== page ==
Although both the open meetings law and the public records law have been amended since first enacted and some reforms made, never in Florida’s long history of open government have both laws been reviewed in their entirety. As a result, there are inconsistencies and redundancies in the law, and some argue that the state’s open government laws have failed to keep pace with today’s technology, resulting in an erosion of the public’s constitutional right of access to government meetings and records.

Government Data and the Invisible Hand

Source: David Robinson, Harlan Yu, William P. Zeller, Edward W. Felten, Yale Journal of Law & Technology, Vol. 11, 2008

From the abstract:
If the next Presidential administration really wants to embrace the potential of Internet-enabled government transparency, it should follow a counter-intuitive but ultimately compelling strategy: reduce the federal role in presenting important government information to citizens. Today, government bodies consider their own websites to be a higher priority than technical infrastructures that open up their data for others to use. We argue that this understanding is a mistake. It would be preferable for government to understand providing reusable data, rather than providing websites, as the core of its online publishing responsibility.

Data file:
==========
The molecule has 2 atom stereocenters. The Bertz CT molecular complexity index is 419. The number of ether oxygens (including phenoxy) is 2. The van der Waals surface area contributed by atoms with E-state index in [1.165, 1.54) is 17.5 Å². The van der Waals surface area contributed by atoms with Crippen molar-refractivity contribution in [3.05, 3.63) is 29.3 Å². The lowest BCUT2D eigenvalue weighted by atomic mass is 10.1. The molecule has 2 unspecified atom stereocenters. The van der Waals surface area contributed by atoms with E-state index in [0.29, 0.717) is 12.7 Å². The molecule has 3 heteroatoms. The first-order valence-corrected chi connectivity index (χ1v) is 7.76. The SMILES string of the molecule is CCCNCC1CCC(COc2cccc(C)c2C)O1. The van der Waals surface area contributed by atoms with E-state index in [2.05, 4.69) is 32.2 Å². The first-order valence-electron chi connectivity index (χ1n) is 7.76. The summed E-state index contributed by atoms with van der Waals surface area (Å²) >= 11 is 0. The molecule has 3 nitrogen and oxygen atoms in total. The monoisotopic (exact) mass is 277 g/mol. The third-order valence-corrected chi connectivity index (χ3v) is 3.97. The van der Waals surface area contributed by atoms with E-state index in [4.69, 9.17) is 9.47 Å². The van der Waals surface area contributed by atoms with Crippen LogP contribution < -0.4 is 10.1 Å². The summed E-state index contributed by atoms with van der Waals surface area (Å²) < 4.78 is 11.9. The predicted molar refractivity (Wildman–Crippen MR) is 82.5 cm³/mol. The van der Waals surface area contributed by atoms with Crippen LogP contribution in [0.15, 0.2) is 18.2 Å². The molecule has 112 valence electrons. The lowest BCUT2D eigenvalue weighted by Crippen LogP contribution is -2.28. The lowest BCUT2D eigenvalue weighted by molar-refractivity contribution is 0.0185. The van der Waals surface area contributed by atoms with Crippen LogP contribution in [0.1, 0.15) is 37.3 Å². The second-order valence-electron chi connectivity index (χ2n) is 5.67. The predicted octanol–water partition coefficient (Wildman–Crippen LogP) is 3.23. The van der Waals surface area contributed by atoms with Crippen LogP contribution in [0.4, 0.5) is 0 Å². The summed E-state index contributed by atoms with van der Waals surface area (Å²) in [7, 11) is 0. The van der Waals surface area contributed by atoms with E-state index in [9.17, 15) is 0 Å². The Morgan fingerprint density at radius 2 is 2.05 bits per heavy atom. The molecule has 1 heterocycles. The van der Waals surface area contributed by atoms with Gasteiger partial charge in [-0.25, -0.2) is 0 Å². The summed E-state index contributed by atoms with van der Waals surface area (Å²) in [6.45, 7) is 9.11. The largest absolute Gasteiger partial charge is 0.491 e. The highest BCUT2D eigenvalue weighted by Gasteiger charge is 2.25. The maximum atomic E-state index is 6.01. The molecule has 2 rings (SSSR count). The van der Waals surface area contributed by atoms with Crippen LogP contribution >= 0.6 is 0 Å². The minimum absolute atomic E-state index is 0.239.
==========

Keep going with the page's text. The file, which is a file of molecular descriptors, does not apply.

Rather than struggling, as it currently does, to design sites that meet each end-user need, we argue that the executive branch should focus on creating a simple, reliable and publicly accessible infrastructure that exposes the underlying data. Private actors, either nonprofit or commercial, are better suited to deliver government information to citizens and can constantly create and reshape the tools individuals use to find and leverage public data. The best way to ensure that the government allows private parties to compete on equal terms in the provision of government data is to require that federal websites themselves use the same open systems for accessing the underlying data as they make available to the public at large.